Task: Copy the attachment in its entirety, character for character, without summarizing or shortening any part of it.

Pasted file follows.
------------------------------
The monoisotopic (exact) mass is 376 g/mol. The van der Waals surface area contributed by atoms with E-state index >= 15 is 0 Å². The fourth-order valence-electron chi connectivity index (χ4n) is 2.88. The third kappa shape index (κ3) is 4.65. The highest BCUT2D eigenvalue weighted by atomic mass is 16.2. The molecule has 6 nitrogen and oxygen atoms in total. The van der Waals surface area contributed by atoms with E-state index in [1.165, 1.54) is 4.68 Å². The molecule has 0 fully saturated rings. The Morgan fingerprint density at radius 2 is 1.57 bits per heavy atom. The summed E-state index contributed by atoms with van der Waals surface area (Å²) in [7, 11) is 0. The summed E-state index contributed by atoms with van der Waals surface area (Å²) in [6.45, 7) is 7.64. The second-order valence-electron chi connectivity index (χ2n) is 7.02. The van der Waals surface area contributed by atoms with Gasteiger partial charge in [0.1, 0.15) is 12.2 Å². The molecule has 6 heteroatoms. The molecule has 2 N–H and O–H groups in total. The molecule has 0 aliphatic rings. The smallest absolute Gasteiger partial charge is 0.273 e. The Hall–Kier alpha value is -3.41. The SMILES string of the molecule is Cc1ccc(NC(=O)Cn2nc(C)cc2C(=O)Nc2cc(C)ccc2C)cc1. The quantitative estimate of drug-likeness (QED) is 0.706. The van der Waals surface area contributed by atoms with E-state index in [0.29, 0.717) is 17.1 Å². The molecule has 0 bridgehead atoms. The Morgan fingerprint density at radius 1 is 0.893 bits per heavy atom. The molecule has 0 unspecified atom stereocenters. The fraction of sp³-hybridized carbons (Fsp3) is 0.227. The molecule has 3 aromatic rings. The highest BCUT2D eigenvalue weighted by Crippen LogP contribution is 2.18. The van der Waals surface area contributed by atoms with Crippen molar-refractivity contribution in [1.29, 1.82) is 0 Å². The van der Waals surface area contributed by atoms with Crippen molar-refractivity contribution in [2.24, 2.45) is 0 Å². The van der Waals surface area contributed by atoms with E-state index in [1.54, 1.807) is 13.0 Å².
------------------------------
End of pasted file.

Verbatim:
The monoisotopic (exact) mass is 376 g/mol. The van der Waals surface area contributed by atoms with E-state index >= 15 is 0 Å². The fourth-order valence-electron chi connectivity index (χ4n) is 2.88. The third kappa shape index (κ3) is 4.65. The highest BCUT2D eigenvalue weighted by atomic mass is 16.2. The molecule has 6 nitrogen and oxygen atoms in total. The van der Waals surface area contributed by atoms with E-state index in [1.165, 1.54) is 4.68 Å². The molecule has 0 fully saturated rings. The Morgan fingerprint density at radius 2 is 1.57 bits per heavy atom. The summed E-state index contributed by atoms with van der Waals surface area (Å²) in [7, 11) is 0. The summed E-state index contributed by atoms with van der Waals surface area (Å²) in [6.45, 7) is 7.64. The second-order valence-electron chi connectivity index (χ2n) is 7.02. The van der Waals surface area contributed by atoms with Gasteiger partial charge in [0.1, 0.15) is 12.2 Å². The molecule has 6 heteroatoms. The molecule has 2 N–H and O–H groups in total. The molecule has 0 aliphatic rings. The smallest absolute Gasteiger partial charge is 0.273 e. The Hall–Kier alpha value is -3.41. The SMILES string of the molecule is Cc1ccc(NC(=O)Cn2nc(C)cc2C(=O)Nc2cc(C)ccc2C)cc1. The quantitative estimate of drug-likeness (QED) is 0.706. The van der Waals surface area contributed by atoms with E-state index in [0.29, 0.717) is 17.1 Å². The molecule has 0 bridgehead atoms. The Morgan fingerprint density at radius 1 is 0.893 bits per heavy atom. The molecule has 0 unspecified atom stereocenters. The fraction of sp³-hybridized carbons (Fsp3) is 0.227. The molecule has 3 aromatic rings. The highest BCUT2D eigenvalue weighted by Crippen LogP contribution is 2.18. The van der Waals surface area contributed by atoms with Crippen molar-refractivity contribution in [1.29, 1.82) is 0 Å². The van der Waals surface area contributed by atoms with Crippen molar-refractivity contribution in [2.24, 2.45) is 0 Å². The van der Waals surface area contributed by atoms with E-state index in [1.54, 1.807) is 13.0 Å².